It’s been a weird year for the Phillies already. Between Gabe Kapler and younger talent making a push for playing time, it could get much weirder. But an eye like Cesar Hernandez’s at the plate every day could help steady the ship.

Pitch Info Data from FanGraphs. Gifs made with Giphy. Feature image from AP/Laurence Kesterson. 

Two Reasons Mookie Betts Has Been Less Awesome

Mookie Betts was incredible in 2016. As the third best player in the Majors, he posted a 7.9 fWAR. But this year has been different. His .261/.341/.434 triple slash line is a far cry from the one he posted last season of .318/.363/.534. His 101 wRC+ tells us he’s producing runs at a rate that is barely above league average, while also revealing a lot of his value has come from his defense.

And yet, he’s still on pace for about 4.5 fWAR, which still makes him one of the game’s top assets. He continues to be awesome, but a different kind, and different enough to ask “what’s changed?”

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There are some significant differences from last year to this year in Betts’s contact profile. In general, he’s swinging less. Like, a lot less. Last year he took the 20th-most pitches in the league. This year, he’s taking the 4th-most. He’s also swinging at fewer pitches in the zone, while making more contact when he goes outside it. That’s an odd combination for a player so disciplined at the plate. It suggests pitchers have adjusted to Betts and that he might have picked up on it, but that he hasn’t quite countered yet.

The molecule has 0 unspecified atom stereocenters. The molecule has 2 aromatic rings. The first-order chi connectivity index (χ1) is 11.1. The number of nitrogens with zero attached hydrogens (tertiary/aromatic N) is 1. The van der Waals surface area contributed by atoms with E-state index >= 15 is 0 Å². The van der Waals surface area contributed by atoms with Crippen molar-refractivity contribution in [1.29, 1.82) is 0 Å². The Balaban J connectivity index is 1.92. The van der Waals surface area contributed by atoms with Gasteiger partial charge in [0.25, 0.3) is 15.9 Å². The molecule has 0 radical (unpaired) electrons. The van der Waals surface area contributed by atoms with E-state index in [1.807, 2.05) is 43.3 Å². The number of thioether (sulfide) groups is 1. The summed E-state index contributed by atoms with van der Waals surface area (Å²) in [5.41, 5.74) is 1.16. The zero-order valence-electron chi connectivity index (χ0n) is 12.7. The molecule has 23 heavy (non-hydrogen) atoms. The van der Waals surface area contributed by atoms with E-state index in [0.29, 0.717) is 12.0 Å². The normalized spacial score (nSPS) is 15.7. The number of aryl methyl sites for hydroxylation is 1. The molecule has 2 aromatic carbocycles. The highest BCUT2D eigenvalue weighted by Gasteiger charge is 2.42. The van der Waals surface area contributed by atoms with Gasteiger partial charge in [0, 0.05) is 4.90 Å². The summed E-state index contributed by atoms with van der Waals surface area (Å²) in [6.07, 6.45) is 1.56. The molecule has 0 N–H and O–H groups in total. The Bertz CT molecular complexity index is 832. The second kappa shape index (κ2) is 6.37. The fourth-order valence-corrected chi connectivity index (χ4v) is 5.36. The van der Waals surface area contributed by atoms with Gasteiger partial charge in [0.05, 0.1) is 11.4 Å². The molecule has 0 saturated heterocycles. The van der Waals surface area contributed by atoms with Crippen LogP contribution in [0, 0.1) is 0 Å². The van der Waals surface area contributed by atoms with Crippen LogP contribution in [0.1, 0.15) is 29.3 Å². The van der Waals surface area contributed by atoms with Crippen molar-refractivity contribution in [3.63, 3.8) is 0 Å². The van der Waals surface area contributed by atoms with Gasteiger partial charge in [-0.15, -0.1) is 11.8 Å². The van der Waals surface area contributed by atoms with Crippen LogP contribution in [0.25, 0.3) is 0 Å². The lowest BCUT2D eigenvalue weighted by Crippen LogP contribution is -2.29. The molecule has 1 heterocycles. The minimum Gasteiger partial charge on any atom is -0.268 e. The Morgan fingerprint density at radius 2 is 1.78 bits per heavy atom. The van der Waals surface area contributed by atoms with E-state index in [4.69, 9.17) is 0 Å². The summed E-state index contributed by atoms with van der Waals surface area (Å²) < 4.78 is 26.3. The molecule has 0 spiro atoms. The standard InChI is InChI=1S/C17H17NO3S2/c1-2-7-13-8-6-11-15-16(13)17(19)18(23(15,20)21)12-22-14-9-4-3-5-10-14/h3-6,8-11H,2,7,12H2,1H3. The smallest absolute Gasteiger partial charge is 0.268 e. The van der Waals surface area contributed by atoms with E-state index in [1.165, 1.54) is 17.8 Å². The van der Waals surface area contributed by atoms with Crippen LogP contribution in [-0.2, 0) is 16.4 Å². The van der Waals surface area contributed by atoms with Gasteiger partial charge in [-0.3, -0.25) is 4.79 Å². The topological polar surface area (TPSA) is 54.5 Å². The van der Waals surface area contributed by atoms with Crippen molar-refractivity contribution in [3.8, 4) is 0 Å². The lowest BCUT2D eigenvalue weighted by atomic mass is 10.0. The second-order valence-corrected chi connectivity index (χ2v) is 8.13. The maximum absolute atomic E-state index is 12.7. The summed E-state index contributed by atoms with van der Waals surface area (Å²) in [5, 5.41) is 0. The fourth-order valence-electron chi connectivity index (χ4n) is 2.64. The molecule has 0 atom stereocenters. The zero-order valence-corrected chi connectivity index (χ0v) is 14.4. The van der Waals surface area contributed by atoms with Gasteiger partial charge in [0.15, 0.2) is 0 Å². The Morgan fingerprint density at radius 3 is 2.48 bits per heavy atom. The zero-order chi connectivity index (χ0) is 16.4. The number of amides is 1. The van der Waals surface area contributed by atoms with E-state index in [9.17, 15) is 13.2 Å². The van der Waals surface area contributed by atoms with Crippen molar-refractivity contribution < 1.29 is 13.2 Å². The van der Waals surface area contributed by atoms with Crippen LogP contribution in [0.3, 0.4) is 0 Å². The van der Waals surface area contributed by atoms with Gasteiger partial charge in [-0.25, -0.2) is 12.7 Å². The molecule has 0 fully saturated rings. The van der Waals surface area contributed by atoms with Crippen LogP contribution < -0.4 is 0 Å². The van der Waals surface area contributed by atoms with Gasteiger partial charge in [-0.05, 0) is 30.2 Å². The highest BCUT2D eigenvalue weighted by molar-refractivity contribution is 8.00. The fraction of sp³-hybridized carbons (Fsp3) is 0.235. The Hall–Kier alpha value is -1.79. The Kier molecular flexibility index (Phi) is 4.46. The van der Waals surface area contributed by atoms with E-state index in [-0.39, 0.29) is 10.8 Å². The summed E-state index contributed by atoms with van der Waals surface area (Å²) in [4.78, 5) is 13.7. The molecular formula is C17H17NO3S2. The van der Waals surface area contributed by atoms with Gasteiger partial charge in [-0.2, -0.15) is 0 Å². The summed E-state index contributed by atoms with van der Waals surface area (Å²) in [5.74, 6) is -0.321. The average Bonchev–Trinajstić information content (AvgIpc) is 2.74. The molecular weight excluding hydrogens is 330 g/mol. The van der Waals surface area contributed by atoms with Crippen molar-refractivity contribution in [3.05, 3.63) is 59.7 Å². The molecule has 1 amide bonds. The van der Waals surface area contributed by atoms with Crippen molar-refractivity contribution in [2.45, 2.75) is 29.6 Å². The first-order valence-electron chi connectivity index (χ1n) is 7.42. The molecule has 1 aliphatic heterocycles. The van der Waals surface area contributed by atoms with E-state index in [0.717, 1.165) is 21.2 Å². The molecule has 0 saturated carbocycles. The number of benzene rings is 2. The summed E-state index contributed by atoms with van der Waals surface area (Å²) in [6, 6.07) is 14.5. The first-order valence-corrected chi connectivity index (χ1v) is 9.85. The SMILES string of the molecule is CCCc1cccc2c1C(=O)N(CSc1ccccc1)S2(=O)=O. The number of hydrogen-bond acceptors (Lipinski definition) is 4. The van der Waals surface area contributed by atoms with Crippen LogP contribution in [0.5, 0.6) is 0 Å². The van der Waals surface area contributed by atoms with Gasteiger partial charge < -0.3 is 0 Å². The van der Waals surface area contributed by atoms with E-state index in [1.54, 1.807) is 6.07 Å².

And though it helps us see what’s fueling a lower triple slash this year and, by matter of course, lower WAR, it doesn’t tell us how pitchers have adjusted to Betts. He’s seeing just about the same pitch mix this season as last, save for one thing. He’s getting about 22% sliders this year, or an additional 5% more than in 2016. 

His wOBA against sliders is just .276 this season. That’s lower than what even his expected wOBA against sliders was last year, which he topped by 57 points. And like dominoes, this one push is impacting other pitches he’s seeing.

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Changeups are also giving Betts considerable problems, and it could be because he’s been oddly less patient with them than other offerings in 2017. Despite seeing almost the same exact amount this year as last, and swinging at them at a nearly identical rate, his weighted pitch value against the offering is more dramatic than any other. He’s managing an unimpressive -.43 mark this season. In 2016? It was at 3.67. He’s gone from waiting for changeups to show up in his wheelhouse to swinging at it freely. It’s extremely uncharacteristic for Betts, and it’s yielded just a .260 wOBA against the pitch.

Consider how the changeup is designed to induce weak contact, how it can often fade and drop away toward the lower outside corner of the zone, and how sliders drive to the same portion of the plate. Pitchers seem to have found a way to sequence their stuff against Betts to thoroughly influence the damage he can create with the bat.

This is particularly true with righthanders, against whom Betts is batting only .253 in 2017. Last year, he hit .331 against them. And because the league features about two and a half as many righthanders as southpaws, the trouble for Betts becomes emphasized that much more. 

Mookie Betts is still exceptional. He’s still demonstrating elite control of the zone, as evidenced by a walk rate that equals his K rate. But there appear to be plate adjustments that will be necessary for him to make if he’s to return to being one of the game’s absolute best. 

Featured image from Jennifer Nicholson/USA Today Sports Images. Data from FanGraphs.